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Superman: Red Son

Year: 2020
Studio: Warner Bros
Director: Sam Liu
Writer: JM DeMatteis/Mark Millar/Dave Johnson/Kilian Plunkett
Cast: Jason Isaacs, Amy Acker, Diedrich Bader, Vanessa Marshall, Paul Williams

What a cool idea for a movie. Taking all the usual characters and institutions we know from DC comics lore, it imagines what the world might be like if Superman had landed in the Soviet Union instead of rural Kansas.

When we meet Kal-El he's a young boy in postwar Russia being chased by bullies. When a local girl defends him and sees them off, he reveals his true power, telling her he wasn't scared for himself but for what he could do to them.

A decade later and Superman (Jason Isaacs) is a proud communist, bringing truth and justice to the Soviet people under the direction of Stalin himself, with the American media only dimly aware of the alien being with incredible strength and the power of flight on the other side. When he stops a rogue satellite from destorying Metropolis he meets feisty reporter Lois Lane (Amy Acker), who tells him the truth about Stalin's regime, handing him a folder about the underground gulags.

Enraged, Superman penetrates one of the facilities, finding the inmates sick and being worked to death. One of them is the childhood friend who protected him from the bullies as a kid, and another is a strange, angry youngster who resents the fact that Superman's aided a regime that's enslaved and killed so many and who seems to be surrounded by bats. Superman confronts Stalin and kills him in a rage, assuming the title of Premier.

Meanwhile, President Eisenhower enlists industrialist Lex Luthor (Diedrich Bader), Lois Lane's husband, to create a genetic super-creature the US can use to counter the Soviet superman. Superman himself, having spread Communist ideals peacefully across the world, has been forging alliances with other nations including Themyscira, his relationship with its ambassador, Diana Prince/Wonder Woman, looking like it's more than just professional.

But his expansionism is seen as a bigger threat to the American way of life so Luthor unleashes his creation against Superman and the pair battle it out until the engineered American being, juiced up with too much energy from back at Luthor's base, disintegrates into nothing.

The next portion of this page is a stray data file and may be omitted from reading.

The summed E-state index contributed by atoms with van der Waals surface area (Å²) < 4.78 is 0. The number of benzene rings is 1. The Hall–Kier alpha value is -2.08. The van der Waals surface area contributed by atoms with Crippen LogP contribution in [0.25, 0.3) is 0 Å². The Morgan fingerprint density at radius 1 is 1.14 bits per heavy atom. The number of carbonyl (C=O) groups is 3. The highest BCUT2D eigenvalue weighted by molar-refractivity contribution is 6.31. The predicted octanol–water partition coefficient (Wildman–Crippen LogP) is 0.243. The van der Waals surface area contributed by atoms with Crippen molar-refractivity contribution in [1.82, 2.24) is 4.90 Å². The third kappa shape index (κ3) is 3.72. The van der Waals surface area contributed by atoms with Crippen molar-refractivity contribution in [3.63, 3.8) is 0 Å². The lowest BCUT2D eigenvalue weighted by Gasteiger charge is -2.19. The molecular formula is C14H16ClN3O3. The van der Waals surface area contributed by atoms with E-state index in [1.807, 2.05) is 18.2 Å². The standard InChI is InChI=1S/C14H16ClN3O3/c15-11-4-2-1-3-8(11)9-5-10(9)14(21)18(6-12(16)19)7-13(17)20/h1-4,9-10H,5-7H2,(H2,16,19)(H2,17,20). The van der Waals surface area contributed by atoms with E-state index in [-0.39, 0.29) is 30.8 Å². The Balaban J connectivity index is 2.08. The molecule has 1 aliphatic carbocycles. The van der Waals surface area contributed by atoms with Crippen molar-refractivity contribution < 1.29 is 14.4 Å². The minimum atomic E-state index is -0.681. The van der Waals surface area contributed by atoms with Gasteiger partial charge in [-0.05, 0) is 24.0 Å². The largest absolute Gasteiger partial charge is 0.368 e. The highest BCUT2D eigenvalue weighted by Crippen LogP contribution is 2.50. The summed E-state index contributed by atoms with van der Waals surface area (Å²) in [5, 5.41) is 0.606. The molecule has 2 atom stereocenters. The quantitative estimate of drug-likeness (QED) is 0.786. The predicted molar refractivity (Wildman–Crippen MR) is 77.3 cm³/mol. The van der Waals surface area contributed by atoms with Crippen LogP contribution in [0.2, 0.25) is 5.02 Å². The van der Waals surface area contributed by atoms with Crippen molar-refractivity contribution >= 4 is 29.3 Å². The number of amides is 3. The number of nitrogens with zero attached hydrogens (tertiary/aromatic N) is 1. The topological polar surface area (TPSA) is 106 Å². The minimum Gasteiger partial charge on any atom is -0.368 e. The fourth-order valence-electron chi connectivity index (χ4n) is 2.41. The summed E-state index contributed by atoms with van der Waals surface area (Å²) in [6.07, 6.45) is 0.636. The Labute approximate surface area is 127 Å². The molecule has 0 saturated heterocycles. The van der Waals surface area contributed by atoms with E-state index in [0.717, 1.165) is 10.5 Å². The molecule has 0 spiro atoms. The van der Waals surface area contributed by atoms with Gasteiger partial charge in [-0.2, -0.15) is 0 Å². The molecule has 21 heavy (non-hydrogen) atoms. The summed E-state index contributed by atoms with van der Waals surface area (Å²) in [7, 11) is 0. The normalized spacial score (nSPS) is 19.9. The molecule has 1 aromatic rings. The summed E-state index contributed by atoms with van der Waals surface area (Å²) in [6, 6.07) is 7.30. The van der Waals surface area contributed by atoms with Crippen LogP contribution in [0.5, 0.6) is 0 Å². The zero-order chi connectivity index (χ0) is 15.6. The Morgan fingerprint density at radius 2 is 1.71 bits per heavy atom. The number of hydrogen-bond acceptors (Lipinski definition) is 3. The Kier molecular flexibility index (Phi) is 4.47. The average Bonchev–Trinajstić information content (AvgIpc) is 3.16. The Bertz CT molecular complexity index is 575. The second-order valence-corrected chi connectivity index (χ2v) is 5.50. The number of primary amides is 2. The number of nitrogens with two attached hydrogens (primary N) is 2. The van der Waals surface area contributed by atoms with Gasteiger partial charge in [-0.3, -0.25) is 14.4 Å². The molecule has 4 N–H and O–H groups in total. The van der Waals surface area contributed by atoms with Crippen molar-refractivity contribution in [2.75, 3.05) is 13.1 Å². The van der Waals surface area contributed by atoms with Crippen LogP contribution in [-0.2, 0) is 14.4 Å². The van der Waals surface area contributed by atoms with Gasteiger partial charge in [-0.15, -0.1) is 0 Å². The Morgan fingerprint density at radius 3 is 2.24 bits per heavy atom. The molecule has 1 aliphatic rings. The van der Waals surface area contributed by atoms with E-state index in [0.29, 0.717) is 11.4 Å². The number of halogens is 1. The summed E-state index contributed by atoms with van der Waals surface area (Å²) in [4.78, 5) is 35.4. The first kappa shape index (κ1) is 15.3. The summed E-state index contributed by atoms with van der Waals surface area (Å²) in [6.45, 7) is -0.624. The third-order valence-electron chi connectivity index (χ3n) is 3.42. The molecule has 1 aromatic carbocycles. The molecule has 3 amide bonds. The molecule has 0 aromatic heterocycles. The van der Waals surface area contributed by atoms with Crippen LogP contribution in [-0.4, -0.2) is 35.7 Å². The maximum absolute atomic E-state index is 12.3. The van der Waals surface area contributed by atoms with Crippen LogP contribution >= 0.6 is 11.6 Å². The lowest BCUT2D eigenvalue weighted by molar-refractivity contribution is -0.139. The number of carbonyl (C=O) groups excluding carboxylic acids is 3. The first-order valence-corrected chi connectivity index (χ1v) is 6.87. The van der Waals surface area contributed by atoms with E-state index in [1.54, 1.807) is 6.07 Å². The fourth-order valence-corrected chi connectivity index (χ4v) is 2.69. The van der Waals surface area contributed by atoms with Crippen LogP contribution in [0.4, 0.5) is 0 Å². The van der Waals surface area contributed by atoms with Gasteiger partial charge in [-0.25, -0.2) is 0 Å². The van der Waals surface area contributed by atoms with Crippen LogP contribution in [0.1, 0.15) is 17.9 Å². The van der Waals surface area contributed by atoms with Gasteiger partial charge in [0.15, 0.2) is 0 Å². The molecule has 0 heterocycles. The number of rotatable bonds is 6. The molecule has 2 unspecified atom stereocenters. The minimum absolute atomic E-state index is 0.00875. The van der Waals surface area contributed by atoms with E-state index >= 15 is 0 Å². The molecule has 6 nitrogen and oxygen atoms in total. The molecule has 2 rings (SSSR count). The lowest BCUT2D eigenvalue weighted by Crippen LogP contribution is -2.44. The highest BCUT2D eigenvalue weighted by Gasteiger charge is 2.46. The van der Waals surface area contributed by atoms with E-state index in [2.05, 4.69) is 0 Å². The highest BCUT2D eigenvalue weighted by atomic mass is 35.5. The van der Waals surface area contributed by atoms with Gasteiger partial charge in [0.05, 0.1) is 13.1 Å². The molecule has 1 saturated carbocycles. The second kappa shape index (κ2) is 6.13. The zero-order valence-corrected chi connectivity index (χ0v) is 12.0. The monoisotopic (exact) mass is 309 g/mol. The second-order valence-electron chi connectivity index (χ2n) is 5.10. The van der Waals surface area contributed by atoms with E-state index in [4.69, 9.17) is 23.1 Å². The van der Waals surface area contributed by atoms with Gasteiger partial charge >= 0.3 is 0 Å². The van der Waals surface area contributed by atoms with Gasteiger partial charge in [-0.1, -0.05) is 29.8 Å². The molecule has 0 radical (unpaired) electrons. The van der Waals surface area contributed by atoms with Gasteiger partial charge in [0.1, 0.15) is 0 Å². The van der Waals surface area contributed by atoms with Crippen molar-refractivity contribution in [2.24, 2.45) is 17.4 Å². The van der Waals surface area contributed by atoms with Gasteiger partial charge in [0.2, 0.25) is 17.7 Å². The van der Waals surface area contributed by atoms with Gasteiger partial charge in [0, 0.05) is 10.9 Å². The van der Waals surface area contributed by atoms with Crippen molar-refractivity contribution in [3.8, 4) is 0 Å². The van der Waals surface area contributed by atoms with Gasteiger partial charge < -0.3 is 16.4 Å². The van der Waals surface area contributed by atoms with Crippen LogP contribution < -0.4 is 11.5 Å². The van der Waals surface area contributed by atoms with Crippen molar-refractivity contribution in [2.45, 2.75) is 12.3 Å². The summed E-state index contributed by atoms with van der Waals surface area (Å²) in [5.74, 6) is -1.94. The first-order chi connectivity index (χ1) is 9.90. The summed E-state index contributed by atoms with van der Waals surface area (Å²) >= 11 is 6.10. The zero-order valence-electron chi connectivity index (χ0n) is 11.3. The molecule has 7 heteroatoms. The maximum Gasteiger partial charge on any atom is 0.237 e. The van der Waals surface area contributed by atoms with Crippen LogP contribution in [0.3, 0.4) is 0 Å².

Then the DC nods come thick and fast. As you've already seen foreshadowed, an urban terrorist leading anti-Superman protest violence is terrorising Moscow while dressed up as a bat. An invasion by an intergalactic machine intelligence calling itself Branianc is thwarted, Superman reprogramning the machine and making it his advisor. In a new attempt to counter Superman's power, Luthor corrals the power from another crashed alien ship in the form of a green ring, tasking air force pilot Hal Jordan to form a race of super soldiers who can use the alien power to great affect as the Green Lantern Corps.

It's a roll call of the characters and their powers from the comics you know and have seen made into countless movies, books and TV shows and it's great fun to see how writer JM DeMatteis (from the graphic novel by Mark Millar, Dave Johnson and Kilian Plunkett) weaves all the familiar threads together into something so inventive.

The flat, 2D animation is nothing to write home about now we're a few decades into the Pixar era, and this'd be even more thrilling as a big budget live action movie. But story-wise, it's still great fun to see it all unfold.

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